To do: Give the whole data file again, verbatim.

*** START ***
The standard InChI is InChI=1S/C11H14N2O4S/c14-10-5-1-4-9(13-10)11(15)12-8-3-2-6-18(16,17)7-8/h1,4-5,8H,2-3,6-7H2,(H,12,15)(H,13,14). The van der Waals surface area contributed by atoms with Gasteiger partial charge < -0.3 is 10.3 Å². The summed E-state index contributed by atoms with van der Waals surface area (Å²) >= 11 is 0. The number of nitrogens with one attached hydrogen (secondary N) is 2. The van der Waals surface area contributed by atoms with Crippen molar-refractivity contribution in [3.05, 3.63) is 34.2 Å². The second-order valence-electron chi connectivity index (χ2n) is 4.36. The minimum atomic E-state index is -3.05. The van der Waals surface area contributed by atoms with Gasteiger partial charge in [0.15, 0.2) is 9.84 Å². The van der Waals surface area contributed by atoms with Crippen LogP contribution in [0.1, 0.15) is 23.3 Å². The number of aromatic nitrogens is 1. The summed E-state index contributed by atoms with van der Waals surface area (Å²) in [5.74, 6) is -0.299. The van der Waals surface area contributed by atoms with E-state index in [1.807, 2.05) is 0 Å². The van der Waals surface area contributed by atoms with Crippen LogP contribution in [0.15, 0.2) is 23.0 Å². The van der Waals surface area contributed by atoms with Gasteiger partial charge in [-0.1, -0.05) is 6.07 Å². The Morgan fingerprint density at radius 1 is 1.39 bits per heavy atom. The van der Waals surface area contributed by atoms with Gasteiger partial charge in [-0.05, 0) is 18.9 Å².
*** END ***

The standard InChI is InChI=1S/C11H14N2O4S/c14-10-5-1-4-9(13-10)11(15)12-8-3-2-6-18(16,17)7-8/h1,4-5,8H,2-3,6-7H2,(H,12,15)(H,13,14). The van der Waals surface area contributed by atoms with Gasteiger partial charge < -0.3 is 10.3 Å². The summed E-state index contributed by atoms with van der Waals surface area (Å²) >= 11 is 0. The number of nitrogens with one attached hydrogen (secondary N) is 2. The van der Waals surface area contributed by atoms with Crippen molar-refractivity contribution in [3.05, 3.63) is 34.2 Å². The second-order valence-electron chi connectivity index (χ2n) is 4.36. The minimum atomic E-state index is -3.05. The van der Waals surface area contributed by atoms with Gasteiger partial charge in [0.15, 0.2) is 9.84 Å². The van der Waals surface area contributed by atoms with Crippen LogP contribution in [0.1, 0.15) is 23.3 Å². The number of aromatic nitrogens is 1. The summed E-state index contributed by atoms with van der Waals surface area (Å²) in [5.74, 6) is -0.299. The van der Waals surface area contributed by atoms with E-state index in [1.807, 2.05) is 0 Å². The van der Waals surface area contributed by atoms with Crippen LogP contribution in [0.15, 0.2) is 23.0 Å². The van der Waals surface area contributed by atoms with Gasteiger partial charge in [-0.1, -0.05) is 6.07 Å². The Morgan fingerprint density at radius 1 is 1.39 bits per heavy atom. The van der Waals surface area contributed by atoms with Gasteiger partial charge in [-0.05, 0) is 18.9 Å².